With 3 high profile streaming services from Apple, Disney, and HBO about to enter the market, a new streaming video research report from Amdocs Media reveals some eerily similar trends between traditional pay-TV and emerging streaming services.

By Amdocs count, there are now over 100 streaming services available. Consumers are struggling to manage it all. Amdocs went as far as to say many consumers are overwhelmed with the availability of streaming services. One-third of respondents to the Amdocs research survey cited remembering passwords to their multiple streaming services is their biggest frustration.

Streaming Bundling
One answer to this frustration could validate the old adage, the more things change, the more they stay the same. That answer is bundling, with 39% of respondents desiring a single sign on for a bundle of streaming services. Sounds a lot like a traditional channel line-up to me, at least in concept and functionality.

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“With convenient one-stop shopping for all popular media and entertainment OTT services and single sign-on across all platforms, providers can simplify the consumer’s experience when browsing, trying subscriptions and adding multiple users,” noted Amdocs Media CEO Darcy Antonellis in a blog post about the study. “This is especially appealing for families who want to add users at ease and implement relevant parental controls for minors.”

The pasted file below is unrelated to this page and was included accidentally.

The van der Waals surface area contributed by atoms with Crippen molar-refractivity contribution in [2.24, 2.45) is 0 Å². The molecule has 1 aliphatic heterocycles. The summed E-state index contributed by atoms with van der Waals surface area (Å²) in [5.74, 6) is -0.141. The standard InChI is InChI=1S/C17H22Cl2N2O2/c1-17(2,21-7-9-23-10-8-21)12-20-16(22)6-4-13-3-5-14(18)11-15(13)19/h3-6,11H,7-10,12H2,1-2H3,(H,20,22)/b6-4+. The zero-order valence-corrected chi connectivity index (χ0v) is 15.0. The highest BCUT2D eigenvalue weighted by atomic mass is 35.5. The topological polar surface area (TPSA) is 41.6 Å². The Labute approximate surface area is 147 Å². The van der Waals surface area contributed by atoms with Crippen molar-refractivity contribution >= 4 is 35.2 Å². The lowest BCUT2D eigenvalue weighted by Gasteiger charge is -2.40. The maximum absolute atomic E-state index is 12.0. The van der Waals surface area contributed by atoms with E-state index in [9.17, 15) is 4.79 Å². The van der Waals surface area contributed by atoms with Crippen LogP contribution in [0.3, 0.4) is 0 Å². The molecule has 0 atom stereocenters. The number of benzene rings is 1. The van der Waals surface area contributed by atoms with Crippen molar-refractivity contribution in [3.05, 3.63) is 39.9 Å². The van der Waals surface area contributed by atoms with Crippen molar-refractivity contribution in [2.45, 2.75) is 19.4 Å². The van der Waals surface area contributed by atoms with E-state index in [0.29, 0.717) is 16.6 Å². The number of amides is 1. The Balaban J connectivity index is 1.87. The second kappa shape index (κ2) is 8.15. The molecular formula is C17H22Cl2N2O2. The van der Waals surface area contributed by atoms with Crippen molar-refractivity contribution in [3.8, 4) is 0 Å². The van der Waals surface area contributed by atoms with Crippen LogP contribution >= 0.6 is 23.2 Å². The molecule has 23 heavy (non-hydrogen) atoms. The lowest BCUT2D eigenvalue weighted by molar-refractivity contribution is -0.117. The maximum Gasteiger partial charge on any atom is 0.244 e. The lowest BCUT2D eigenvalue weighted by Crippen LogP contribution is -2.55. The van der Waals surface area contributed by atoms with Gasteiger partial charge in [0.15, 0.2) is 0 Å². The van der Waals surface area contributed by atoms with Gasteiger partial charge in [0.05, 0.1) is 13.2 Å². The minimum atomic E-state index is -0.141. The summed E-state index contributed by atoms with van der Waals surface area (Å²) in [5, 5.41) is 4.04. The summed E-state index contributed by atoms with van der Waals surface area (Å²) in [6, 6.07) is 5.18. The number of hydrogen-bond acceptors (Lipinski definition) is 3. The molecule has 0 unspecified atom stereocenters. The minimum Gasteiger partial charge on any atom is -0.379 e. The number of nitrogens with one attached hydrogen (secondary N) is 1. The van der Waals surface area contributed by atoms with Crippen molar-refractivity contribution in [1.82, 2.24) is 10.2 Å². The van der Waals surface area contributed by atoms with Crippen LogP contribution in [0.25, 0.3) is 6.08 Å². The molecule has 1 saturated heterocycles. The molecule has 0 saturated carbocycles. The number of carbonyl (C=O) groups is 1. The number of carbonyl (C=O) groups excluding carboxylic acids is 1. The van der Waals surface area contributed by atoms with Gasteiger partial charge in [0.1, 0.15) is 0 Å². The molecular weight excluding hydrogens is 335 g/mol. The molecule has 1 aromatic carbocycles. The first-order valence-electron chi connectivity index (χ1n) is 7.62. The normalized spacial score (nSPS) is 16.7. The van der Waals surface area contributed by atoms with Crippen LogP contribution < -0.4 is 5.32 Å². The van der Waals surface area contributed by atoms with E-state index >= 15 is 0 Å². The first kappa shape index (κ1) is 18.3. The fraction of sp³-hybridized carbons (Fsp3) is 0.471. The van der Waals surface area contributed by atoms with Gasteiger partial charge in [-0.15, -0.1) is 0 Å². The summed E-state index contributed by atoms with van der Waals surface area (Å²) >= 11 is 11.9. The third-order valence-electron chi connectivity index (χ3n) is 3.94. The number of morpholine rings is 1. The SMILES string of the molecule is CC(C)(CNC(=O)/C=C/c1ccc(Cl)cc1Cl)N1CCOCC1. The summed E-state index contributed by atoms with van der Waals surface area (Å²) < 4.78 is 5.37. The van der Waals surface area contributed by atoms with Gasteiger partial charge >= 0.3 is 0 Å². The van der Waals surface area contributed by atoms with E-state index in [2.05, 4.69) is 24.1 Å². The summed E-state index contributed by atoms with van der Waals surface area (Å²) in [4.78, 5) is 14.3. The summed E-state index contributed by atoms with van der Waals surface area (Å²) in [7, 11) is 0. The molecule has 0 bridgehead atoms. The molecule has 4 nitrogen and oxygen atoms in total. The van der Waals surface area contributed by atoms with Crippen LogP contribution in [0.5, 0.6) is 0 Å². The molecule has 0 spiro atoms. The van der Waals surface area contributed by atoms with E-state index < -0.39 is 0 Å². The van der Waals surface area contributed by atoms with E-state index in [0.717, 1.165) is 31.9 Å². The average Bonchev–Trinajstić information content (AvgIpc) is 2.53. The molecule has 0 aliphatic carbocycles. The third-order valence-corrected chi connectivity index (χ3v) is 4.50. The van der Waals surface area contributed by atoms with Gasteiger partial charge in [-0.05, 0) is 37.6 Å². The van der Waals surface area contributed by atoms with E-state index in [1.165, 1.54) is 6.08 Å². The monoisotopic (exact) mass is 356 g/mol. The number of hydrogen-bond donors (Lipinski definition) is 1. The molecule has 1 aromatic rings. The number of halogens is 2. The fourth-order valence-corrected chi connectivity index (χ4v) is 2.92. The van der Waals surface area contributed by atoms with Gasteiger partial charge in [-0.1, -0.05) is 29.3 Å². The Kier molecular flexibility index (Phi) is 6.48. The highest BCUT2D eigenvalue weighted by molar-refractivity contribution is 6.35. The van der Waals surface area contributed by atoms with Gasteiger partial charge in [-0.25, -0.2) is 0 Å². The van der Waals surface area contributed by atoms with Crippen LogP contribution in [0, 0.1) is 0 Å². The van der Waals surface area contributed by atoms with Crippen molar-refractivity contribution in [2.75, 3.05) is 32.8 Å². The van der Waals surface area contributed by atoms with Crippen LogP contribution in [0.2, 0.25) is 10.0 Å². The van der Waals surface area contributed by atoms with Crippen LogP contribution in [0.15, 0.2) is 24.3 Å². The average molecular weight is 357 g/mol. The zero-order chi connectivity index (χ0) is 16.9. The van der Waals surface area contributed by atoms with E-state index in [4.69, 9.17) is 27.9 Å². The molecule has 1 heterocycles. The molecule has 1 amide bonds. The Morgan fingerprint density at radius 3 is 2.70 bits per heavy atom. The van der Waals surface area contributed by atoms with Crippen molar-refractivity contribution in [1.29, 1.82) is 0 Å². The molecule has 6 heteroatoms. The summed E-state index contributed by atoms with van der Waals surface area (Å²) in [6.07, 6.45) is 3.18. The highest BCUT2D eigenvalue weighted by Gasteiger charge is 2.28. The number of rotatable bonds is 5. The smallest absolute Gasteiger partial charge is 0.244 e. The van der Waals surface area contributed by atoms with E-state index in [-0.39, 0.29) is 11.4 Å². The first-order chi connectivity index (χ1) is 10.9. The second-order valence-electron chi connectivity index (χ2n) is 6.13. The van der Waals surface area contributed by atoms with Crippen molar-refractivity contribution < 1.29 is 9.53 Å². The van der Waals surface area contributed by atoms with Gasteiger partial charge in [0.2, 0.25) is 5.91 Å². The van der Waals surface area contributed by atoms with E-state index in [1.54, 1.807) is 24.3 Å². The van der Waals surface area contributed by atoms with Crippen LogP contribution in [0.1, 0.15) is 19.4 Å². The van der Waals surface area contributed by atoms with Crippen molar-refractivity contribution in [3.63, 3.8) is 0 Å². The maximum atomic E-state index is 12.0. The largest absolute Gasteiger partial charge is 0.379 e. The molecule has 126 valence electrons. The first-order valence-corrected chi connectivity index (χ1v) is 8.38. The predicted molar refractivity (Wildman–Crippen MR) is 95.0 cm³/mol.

This, of course, is already happening. It’s the approach of Amazon with Prime Video, where a consumer can purchase multiple streaming services through the Prime Video interface. Apple is trying the same with Apple TV, and so too is Roku.

How long before streaming bundles look and act like traditional pay-TV channel line-ups? Perhaps they already do.

Another area is beginning to look eerily similar to traditional pay-TV. The cost. Amdocs found that 27% of consumers are paying more than $100 per month for multiple streaming services. Add the cost of broadband to that spend, and you’re in “legacy” triple play bundle territory.

Other key findings from the streaming video research:

  • More than half of the U.S. consumers surveyed (59 percent) are happy with their current subscriptions and not looking to make changes.
  • A fifth of U.S. consumers (22 percent) would consider adding another service, but only if something new came to market.
  • The most popular channel for U.S. consumers was joint TV and movie streaming (i.e. Netflix).

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